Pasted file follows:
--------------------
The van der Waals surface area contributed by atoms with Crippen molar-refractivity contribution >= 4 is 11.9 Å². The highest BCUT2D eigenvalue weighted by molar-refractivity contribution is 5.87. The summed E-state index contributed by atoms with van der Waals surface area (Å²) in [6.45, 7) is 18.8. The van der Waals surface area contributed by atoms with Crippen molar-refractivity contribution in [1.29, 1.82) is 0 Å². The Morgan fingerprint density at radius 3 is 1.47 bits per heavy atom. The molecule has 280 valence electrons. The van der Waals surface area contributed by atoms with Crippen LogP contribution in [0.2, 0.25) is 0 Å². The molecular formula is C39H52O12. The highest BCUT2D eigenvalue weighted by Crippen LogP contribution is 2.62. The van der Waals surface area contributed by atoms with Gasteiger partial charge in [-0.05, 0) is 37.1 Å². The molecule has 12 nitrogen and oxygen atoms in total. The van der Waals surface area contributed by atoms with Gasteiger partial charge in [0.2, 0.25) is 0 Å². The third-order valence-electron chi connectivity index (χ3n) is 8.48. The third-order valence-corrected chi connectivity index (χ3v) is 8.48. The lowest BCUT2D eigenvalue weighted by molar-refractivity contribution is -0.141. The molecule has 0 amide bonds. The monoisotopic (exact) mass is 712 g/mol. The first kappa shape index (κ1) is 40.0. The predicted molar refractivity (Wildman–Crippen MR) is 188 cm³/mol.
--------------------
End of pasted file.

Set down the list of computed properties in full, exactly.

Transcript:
The van der Waals surface area contributed by atoms with Crippen molar-refractivity contribution >= 4 is 11.9 Å². The highest BCUT2D eigenvalue weighted by molar-refractivity contribution is 5.87. The summed E-state index contributed by atoms with van der Waals surface area (Å²) in [6.45, 7) is 18.8. The van der Waals surface area contributed by atoms with Crippen molar-refractivity contribution in [1.29, 1.82) is 0 Å². The Morgan fingerprint density at radius 3 is 1.47 bits per heavy atom. The molecule has 280 valence electrons. The van der Waals surface area contributed by atoms with Crippen LogP contribution in [0.2, 0.25) is 0 Å². The molecular formula is C39H52O12. The highest BCUT2D eigenvalue weighted by Crippen LogP contribution is 2.62. The van der Waals surface area contributed by atoms with Gasteiger partial charge in [-0.05, 0) is 37.1 Å². The molecule has 12 nitrogen and oxygen atoms in total. The van der Waals surface area contributed by atoms with Gasteiger partial charge in [0.2, 0.25) is 0 Å². The third-order valence-electron chi connectivity index (χ3n) is 8.48. The third-order valence-corrected chi connectivity index (χ3v) is 8.48. The lowest BCUT2D eigenvalue weighted by molar-refractivity contribution is -0.141. The molecule has 0 amide bonds. The monoisotopic (exact) mass is 712 g/mol. The first kappa shape index (κ1) is 40.0. The predicted molar refractivity (Wildman–Crippen MR) is 188 cm³/mol.